Violence against sex workers will rise under proposed measures outlined in the government’s new online safety bill, campaigners have warned.
The legislation will stop sex workers from advertising their services on the internet, which sex workers argue will drive prostitution underground.
English Collective of Prostitutes, a leading campaign group which supports sex workers, told The Independent the legislation, introduced to parliament on Thursday after long delays, will force sex workers to seek out clients on the street.
Niki Adams, a spokesperson for the organization, said this routinely results in them having sex on the street or in the cars of clients.
The online safety bill states “inciting or controlling prostitution for gain” is one of the offenses that tech firms are obliged to clamp down on. The social media firms and online sites can be fined and bosses can be jailed if they fail to comply with the rules.
Ms Adams, whose campaign group supports the decriminalization of prostitution, argued the government’s “late in the day” decision to sneak the “horrifying” measures into the legislation was “very underhand”.
The proposed regulations will harm sex workers’ safety and wellbeing – forcing them to find other ways to contact clients which place them “more at risk of exploitation and danger”.
She said: “So many sex workers work online now. If sex workers are prevented from advertising online, we will be forced to work in more dangerous ways and be unable to screen clients and unable to work inside.
“So they will become street-based sex workers which means you have sex with men on the street, down alleys, or sometimes in cars. Women on the street say it is much more dangerous to work this way, but they say ‘If I can’t work inside, then what is my option?’
Ms Adams noted her own organization and National Ugly Mugs — an app where sex workers can confidentially report incidents of abuse and crime — found it is 10 times more dangerous to work on the street rather than inside.
“We have seen over and over again when they close down premises or they ban working inside, women don’t have the option to give up prostitution so, of course, they end up on the street,” Ms Adams added.
Jasmine, a sex worker, said advertising online has enabled her to choose clients from a bigger pool and meant she can screen clients. Whereas before she could only choose who to meet based on their voice and manner on the phone.
She noted advertising online means it is possible to see a client’s credit card, which means she can google their name, and also get their phone number and run that through Ugly Mugs to check they are not listed as being violent.
Ms Adams added: “If men think they are anonymous and can’t be traced, they are more likely to think they can get away with violence and abuse.”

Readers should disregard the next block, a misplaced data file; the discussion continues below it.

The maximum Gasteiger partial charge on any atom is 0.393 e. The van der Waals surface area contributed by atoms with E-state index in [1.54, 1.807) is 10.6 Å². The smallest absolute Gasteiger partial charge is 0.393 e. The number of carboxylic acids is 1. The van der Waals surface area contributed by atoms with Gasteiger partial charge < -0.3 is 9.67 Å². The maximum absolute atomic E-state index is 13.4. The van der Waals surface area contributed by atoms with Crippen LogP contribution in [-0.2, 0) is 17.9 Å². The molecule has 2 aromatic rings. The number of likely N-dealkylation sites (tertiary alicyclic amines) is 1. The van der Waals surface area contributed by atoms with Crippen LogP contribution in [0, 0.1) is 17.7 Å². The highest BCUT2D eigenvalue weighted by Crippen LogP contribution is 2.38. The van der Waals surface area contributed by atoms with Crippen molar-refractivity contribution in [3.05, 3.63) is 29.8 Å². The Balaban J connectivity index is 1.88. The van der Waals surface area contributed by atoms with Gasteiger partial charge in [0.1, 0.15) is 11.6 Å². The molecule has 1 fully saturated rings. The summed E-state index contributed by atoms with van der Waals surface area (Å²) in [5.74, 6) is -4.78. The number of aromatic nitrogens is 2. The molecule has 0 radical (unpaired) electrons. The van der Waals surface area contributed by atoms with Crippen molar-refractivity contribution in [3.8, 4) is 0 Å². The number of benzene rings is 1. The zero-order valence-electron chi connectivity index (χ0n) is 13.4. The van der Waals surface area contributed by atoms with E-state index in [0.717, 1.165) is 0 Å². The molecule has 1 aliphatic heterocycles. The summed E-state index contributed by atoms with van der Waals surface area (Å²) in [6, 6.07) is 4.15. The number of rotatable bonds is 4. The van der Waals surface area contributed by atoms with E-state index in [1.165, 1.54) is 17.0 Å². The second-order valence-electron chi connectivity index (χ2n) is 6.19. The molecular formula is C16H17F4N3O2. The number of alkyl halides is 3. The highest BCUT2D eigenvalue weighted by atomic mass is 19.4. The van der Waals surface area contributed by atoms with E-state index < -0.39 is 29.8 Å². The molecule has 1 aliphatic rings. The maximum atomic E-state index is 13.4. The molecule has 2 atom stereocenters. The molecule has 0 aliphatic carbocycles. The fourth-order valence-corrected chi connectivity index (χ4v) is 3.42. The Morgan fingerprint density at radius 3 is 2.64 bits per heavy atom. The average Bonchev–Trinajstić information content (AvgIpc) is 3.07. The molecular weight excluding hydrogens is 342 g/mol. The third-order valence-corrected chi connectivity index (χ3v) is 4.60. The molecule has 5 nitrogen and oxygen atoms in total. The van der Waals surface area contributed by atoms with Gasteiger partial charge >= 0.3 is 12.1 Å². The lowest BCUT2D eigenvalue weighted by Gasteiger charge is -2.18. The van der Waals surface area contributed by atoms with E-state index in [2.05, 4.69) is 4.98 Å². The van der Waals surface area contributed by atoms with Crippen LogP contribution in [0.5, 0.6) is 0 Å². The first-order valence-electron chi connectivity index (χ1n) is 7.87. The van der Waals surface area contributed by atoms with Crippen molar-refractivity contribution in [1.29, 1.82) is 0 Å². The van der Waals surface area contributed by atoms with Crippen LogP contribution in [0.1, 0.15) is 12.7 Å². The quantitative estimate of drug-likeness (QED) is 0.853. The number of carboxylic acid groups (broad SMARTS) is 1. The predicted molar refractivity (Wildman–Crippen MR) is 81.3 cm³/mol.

She said the English Collective of Prostitutes’ helpline had been deluged with calls on Friday from sex workers panicking about the prospect of the new measures being introduced.
The campaigner noted a law banning advertising of sex work introduced in America resulted in tech firms “preemptively” taking down sex work adverts to avoid investigations, as she warned the new online safety bill will result in the same thing happening in the UK.
A US survey of sex workers by a campaign group called Coyote found 60 per cent had to accept less safe clients to make ends meet since the new measures were introduced on ads.
Ms Adams said making tech companies in the UK remove any material that could be “constructed as controlling, inciting or causing prostitution” is worrying as it is a “very wide catchall”.
“Especially in the way it is currently used in the criminal law where controlling is used to criminalize any activities where somebody associates with a sex worker,” the campaigner added.
The legislation will also cause women’s income to “drop off a cliff” and they will be left “scrabbling to survive”, she said, noting this will force women to take more risks and go with clients they would have previously refused.
Ms Adams said it is particularly worrying the government is planning to introduce this measure when “prostitution is increasing” as poverty is surging.
She added: “Everybody is finding it hard to make ends meet. Bills are going up left right and center. Especially for mothers who are supporting children.
“It will mean desperate women will be even more desperate. It is bound to lead to an increase in violence. We have had a decade of Conservative austerity and then a pandemic, which particularly destroyed sex workers earnings and saw sex workers denied any government support. It is punishing women for one of the ways we found to survive so far.”
It is not illegal for individuals to buy or sell sex from each other in the UK, but soliciting and sex workers banding together as a group are outlawed.
“If this is true, this will be the end of me. My income will just disappear. I have no other way of supporting myself. I am going to end up homeless and with nothing,” Lily*, a sex worker, said.
Sherry, another sex worker, said: “Before I could work online, I had to work for an agency or a brothel, and someone would take half of the money I earned.”
*Names changed to protect identity
George Holan is chief editor at Plainsmen Post and has articles published in many notable publications in the last decade.